Subscribe to Win!

Qantas cabin crews threaten strike action

The Flight Attendants Association of Australia claims Qantas crew have been threatened with outsourcing if they do not sign a new enterprise agreement that “dramatically cut conditions”.


“We’re talking about deals that would extend duty lengths at the same time as reducing rest provisions, all the while not even guaranteeing work on the new (A321neo) aircraft,” FAAA national secretary Teri O’Toole said.


This means that cabin crew could be working for 12 hours instead of 9.45 hours, and up to 14 hours in the event of a disruption, the Australian reported. 


To protest such changes, two groups of domestic cabin crew have filed applications in the Fair Work Commission to undertake work bans and strikes.


The earliest date for any action would be 18 November. 


O’Toole told The Australian that crew were standing up to “disgraceful outsourcing threats from Qantas management”.


However a Qantas spokesperson has denied such threats, claiming that the airline is focused on “reaching agreement with our people”. 


“It’s not our plan to outsource this work,” they told the Australian.


According to O’Toole, Qantas cabin crew “are already exhausted trying to keep up with demand on a skeleton workforce following cuts to crew numbers per flight (from five to four) and an overenthusiastic redundancy scheme to cull workers and cut costs”.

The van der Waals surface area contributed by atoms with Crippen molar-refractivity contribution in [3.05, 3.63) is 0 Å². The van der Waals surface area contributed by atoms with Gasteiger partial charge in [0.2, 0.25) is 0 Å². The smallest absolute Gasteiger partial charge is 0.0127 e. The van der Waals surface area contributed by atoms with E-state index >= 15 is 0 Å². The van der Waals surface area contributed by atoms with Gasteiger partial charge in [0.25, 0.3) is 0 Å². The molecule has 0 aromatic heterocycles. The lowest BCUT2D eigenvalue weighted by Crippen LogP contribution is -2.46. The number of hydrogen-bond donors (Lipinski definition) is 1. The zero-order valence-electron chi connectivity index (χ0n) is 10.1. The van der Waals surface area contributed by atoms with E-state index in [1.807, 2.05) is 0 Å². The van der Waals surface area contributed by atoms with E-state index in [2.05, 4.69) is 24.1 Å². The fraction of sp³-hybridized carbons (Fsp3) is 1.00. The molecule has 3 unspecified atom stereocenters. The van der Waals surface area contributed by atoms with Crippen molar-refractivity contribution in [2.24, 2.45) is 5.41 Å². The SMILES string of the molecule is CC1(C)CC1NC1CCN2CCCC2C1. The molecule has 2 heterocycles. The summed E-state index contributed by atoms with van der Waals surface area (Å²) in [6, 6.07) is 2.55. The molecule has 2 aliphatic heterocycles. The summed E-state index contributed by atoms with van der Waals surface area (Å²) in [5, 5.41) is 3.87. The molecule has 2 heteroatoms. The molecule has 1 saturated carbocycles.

To which Qantas insists it has “rigorous fatigue-management processes in place for crew”, not to mention that the changes in shift length Qantas is asking for are the same that apply to crew working at other domestic airlines in Australia.


The Qantas spokesperson said the FAAA had signed off on those conditions for other airlines and it was “bizarre they were now claiming they’re unsafe”.


“The deal we’re proposing offers pay increases, the opportunity to secure thousands of dollars in incentives and an expansion of overtime payments,” the spokesperson said.


“We’re going to keep negotiating in good faith on these agreements because we want our existing crew to operate the new aircraft when they arrive.”


Click here to read the latest issue of traveltalk Click here to read the latest issue of traveltalk
Published: 12 October 2022

comments powered by Disqus